2. I believe that one of the most important skills for any teacher is to be adaptive. In order to quickly respond to the needs of any given audience, teachers must possess a metaphorical toolbox of approaches to facilitate learning. This toolbox may be filled not only through training and experience, but also through exposure to new ideas and cultures, as well as interacting and building relationships with peers worldwide. I hope that this experience will provide me with an opportunity to learn about the types of tools used by educators in a setting that I might not otherwise be able to observe.
  3. I am interested to learn how academic research is conducted in Switzerland and other European countries. How are students and professors funded? How is scientific research in general funded? Are there organizations comparable to the NSF or NIH? I am also interested to learn about the challenges of collaborating with researchers in the U.S. from the perspective of European research institutions.
  4. Finally, I am looking forward to experiencing the food and drink of a new country, learning about the culture and history, and observing everything that I can, from the smallest insects to the magnificent Swiss Alps.

GPP Research Topic

As a non-traditional student, I struggle with the challenge of integrating the demands of research and school work into a lifestyle that is dominated by the joys and frustrations of parenting and family life. Given the nature of work habits in the United States, the idea of finding what many refer to as a “work/life balance” is a serious topic that happens to bear considerable relevance to my life. I am interested in learning how our Swiss (and other European) counterparts integrate their personal and professional lives. What role do universities play in facilitating the ability of students to integrate these aspects of their lives? I would also like to learn what it is like for someone in my position to return to graduate school after being away from school for many years to work and start a family.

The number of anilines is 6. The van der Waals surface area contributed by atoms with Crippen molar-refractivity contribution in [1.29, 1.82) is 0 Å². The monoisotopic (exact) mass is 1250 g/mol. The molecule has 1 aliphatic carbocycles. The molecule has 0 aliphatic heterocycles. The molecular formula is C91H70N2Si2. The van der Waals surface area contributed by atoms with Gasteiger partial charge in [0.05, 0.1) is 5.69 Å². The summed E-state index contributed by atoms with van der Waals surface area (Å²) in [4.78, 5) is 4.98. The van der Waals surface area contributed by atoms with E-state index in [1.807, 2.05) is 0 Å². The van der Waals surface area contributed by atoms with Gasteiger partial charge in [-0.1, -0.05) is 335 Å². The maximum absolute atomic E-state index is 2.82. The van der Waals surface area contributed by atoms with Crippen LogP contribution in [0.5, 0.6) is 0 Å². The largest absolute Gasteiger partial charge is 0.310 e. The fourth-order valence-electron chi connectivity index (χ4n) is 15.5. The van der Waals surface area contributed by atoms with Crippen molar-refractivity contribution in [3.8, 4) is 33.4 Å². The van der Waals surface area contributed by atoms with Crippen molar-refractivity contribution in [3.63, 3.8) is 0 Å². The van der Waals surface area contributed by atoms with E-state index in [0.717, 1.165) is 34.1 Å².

Adam Phillips
PhD Student – Civil and Environmental Engineering

Adam Phillips is a 2nd year PhD student in the Department of Civil and Environmental Engineering and is part of the Structural Engineering and Materials Program area. He earned both a B.S. and M.S. in Civil and Environmental Engineering from Virginia Tech. His graduate research focuses on resilient seismic structural systems. Specifically, his dissertation is on the development of a novel steel plate shear wall system through experimental validation and computational modeling. At the conclusion of his degree he hopes to become a university professor with research focusing on seismic structural systems. He is most interested in low cost structural steel systems, composite steel-wood seismic systems, and low cycle fatigue of steel members.

Adam’s other academic interests outside of structural engineering are applying modern pedagogy to engineering education and increasing diversity in engineering education. Participating in the Transformative Graduate Education (TGE) courses is what motivated him to pursue university faculty employment after graduation over professional engineering practice. Outside of school, Adam enjoys cooking, wine, reading, weightlifting, and cycling. The Global Perspectives trip will be his first journey out of the country and he is very excited to experience Switzerland and Italy.

GPP Learning Objectives

  1. To explore Swiss and Italian culture. Specifically, to identify how they prioritize family, health, fitness, and work. Switzerland and Italy have lower rates of obesity, chronic disease, and divorce. I am curious to explore if it has something to do with lifestyle choices.
  2. To take advantage of networking opportunities both with my fellow Virginia Tech students and with faculty from the Universities we visit.
  3. To interact with colleagues outside of my field. It has been my experience that interdisciplinary study broadens and enhances both my personal perspectives and professional opinions.
  4. To learn about Swiss and Italian University structure. How do they prioritize research vs. teaching? What type of pedagogical practices do they use?

GPP Research Topic

I would like to study the relationship between Architectural and Structural Engineering education. The professions of Architecture and Structural Engineering are closely tied together. However in the US, the degrees of Architecture and Civil Engineering are very separate. They are in different colleges, there is no coursework overlap between engineering and architecture students, and little to no collaboration is encouraged. In my previous interaction with Japanese faculty, I learned that their education process does not separate architecture and structural engineering. I would like to know if the Swiss institutes encourage collaboration and joint coursework. Furthermore, how much engineering knowledge is taught to Architecture students and how much artistic design is taught to Engineering students?

Gregory Purdy